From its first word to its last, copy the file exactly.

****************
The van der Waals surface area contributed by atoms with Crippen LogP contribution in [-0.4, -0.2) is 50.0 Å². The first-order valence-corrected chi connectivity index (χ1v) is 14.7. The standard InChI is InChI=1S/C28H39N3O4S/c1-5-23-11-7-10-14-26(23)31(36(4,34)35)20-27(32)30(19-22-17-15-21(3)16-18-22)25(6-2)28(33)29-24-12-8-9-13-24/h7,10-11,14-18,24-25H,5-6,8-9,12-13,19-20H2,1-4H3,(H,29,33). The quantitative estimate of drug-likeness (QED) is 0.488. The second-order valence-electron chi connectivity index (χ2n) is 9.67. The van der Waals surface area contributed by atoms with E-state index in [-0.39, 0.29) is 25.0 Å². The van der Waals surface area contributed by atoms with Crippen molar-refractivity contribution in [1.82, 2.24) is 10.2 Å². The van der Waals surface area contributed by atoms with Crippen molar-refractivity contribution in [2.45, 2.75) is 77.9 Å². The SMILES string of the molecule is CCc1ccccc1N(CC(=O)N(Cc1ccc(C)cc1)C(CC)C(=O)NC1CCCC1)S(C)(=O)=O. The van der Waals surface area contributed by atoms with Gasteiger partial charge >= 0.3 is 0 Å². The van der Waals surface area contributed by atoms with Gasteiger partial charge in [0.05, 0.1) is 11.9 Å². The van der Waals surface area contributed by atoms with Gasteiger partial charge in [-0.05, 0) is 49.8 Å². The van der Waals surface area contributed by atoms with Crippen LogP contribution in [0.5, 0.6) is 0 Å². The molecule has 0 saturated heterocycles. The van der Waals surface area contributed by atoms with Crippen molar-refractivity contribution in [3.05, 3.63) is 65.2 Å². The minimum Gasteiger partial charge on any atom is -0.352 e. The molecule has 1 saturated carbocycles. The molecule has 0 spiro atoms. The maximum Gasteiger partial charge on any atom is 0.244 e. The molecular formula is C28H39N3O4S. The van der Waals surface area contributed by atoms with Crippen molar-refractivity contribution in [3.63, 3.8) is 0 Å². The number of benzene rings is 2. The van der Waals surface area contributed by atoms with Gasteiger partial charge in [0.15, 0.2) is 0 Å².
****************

The van der Waals surface area contributed by atoms with Crippen LogP contribution in [-0.4, -0.2) is 50.0 Å². The first-order valence-corrected chi connectivity index (χ1v) is 14.7. The standard InChI is InChI=1S/C28H39N3O4S/c1-5-23-11-7-10-14-26(23)31(36(4,34)35)20-27(32)30(19-22-17-15-21(3)16-18-22)25(6-2)28(33)29-24-12-8-9-13-24/h7,10-11,14-18,24-25H,5-6,8-9,12-13,19-20H2,1-4H3,(H,29,33). The quantitative estimate of drug-likeness (QED) is 0.488. The second-order valence-electron chi connectivity index (χ2n) is 9.67. The van der Waals surface area contributed by atoms with E-state index in [-0.39, 0.29) is 25.0 Å². The van der Waals surface area contributed by atoms with Crippen molar-refractivity contribution in [1.82, 2.24) is 10.2 Å². The van der Waals surface area contributed by atoms with Crippen molar-refractivity contribution in [2.45, 2.75) is 77.9 Å². The SMILES string of the molecule is CCc1ccccc1N(CC(=O)N(Cc1ccc(C)cc1)C(CC)C(=O)NC1CCCC1)S(C)(=O)=O. The van der Waals surface area contributed by atoms with Gasteiger partial charge >= 0.3 is 0 Å². The van der Waals surface area contributed by atoms with Gasteiger partial charge in [0.05, 0.1) is 11.9 Å². The van der Waals surface area contributed by atoms with Gasteiger partial charge in [-0.05, 0) is 49.8 Å². The van der Waals surface area contributed by atoms with Crippen LogP contribution in [0.5, 0.6) is 0 Å². The molecule has 0 saturated heterocycles. The van der Waals surface area contributed by atoms with Crippen molar-refractivity contribution in [3.05, 3.63) is 65.2 Å². The minimum Gasteiger partial charge on any atom is -0.352 e. The molecule has 1 saturated carbocycles. The molecule has 0 spiro atoms. The maximum Gasteiger partial charge on any atom is 0.244 e. The molecular formula is C28H39N3O4S. The van der Waals surface area contributed by atoms with Crippen molar-refractivity contribution in [3.63, 3.8) is 0 Å². The number of benzene rings is 2. The van der Waals surface area contributed by atoms with Gasteiger partial charge in [0.15, 0.2) is 0 Å².